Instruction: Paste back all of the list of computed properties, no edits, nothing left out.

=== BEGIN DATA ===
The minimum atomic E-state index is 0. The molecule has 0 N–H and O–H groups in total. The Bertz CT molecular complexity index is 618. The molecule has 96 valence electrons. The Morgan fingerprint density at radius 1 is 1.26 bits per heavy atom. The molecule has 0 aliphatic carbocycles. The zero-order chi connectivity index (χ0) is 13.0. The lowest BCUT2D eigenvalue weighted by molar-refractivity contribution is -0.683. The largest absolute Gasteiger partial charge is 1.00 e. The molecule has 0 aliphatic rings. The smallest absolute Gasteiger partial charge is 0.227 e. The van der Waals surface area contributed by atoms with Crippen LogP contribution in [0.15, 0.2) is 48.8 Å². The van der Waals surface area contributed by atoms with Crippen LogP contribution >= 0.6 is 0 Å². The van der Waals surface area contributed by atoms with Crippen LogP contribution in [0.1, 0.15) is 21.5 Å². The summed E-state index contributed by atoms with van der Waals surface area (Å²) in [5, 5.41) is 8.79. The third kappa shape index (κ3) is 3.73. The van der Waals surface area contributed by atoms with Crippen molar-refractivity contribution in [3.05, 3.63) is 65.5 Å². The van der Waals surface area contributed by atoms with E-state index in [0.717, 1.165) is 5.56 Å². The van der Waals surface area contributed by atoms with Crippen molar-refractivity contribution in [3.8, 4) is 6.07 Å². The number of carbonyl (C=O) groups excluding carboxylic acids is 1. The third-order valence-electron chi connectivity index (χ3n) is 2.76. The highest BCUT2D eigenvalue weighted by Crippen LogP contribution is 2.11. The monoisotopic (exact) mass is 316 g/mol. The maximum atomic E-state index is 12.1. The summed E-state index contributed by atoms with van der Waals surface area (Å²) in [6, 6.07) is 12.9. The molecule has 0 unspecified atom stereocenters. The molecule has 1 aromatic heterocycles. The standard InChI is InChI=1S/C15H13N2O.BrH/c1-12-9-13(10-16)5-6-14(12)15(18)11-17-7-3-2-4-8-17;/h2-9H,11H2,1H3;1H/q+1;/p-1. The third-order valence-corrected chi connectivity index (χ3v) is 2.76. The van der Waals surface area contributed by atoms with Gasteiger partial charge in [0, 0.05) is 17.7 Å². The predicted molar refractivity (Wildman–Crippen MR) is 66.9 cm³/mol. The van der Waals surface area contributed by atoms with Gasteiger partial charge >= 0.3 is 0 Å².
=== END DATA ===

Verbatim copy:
The minimum atomic E-state index is 0. The molecule has 0 N–H and O–H groups in total. The Bertz CT molecular complexity index is 618. The molecule has 96 valence electrons. The Morgan fingerprint density at radius 1 is 1.26 bits per heavy atom. The molecule has 0 aliphatic carbocycles. The zero-order chi connectivity index (χ0) is 13.0. The lowest BCUT2D eigenvalue weighted by molar-refractivity contribution is -0.683. The largest absolute Gasteiger partial charge is 1.00 e. The molecule has 0 aliphatic rings. The smallest absolute Gasteiger partial charge is 0.227 e. The van der Waals surface area contributed by atoms with Crippen LogP contribution in [0.15, 0.2) is 48.8 Å². The van der Waals surface area contributed by atoms with Crippen LogP contribution >= 0.6 is 0 Å². The van der Waals surface area contributed by atoms with Crippen LogP contribution in [0.1, 0.15) is 21.5 Å². The summed E-state index contributed by atoms with van der Waals surface area (Å²) in [5, 5.41) is 8.79. The third kappa shape index (κ3) is 3.73. The van der Waals surface area contributed by atoms with Crippen molar-refractivity contribution in [3.05, 3.63) is 65.5 Å². The van der Waals surface area contributed by atoms with E-state index in [0.717, 1.165) is 5.56 Å². The van der Waals surface area contributed by atoms with Crippen molar-refractivity contribution in [3.8, 4) is 6.07 Å². The number of carbonyl (C=O) groups excluding carboxylic acids is 1. The third-order valence-electron chi connectivity index (χ3n) is 2.76. The highest BCUT2D eigenvalue weighted by Crippen LogP contribution is 2.11. The monoisotopic (exact) mass is 316 g/mol. The maximum atomic E-state index is 12.1. The summed E-state index contributed by atoms with van der Waals surface area (Å²) in [6, 6.07) is 12.9. The molecule has 0 unspecified atom stereocenters. The molecule has 1 aromatic heterocycles. The standard InChI is InChI=1S/C15H13N2O.BrH/c1-12-9-13(10-16)5-6-14(12)15(18)11-17-7-3-2-4-8-17;/h2-9H,11H2,1H3;1H/q+1;/p-1. The third-order valence-corrected chi connectivity index (χ3v) is 2.76. The van der Waals surface area contributed by atoms with Gasteiger partial charge in [0, 0.05) is 17.7 Å². The predicted molar refractivity (Wildman–Crippen MR) is 66.9 cm³/mol. The van der Waals surface area contributed by atoms with Gasteiger partial charge >= 0.3 is 0 Å².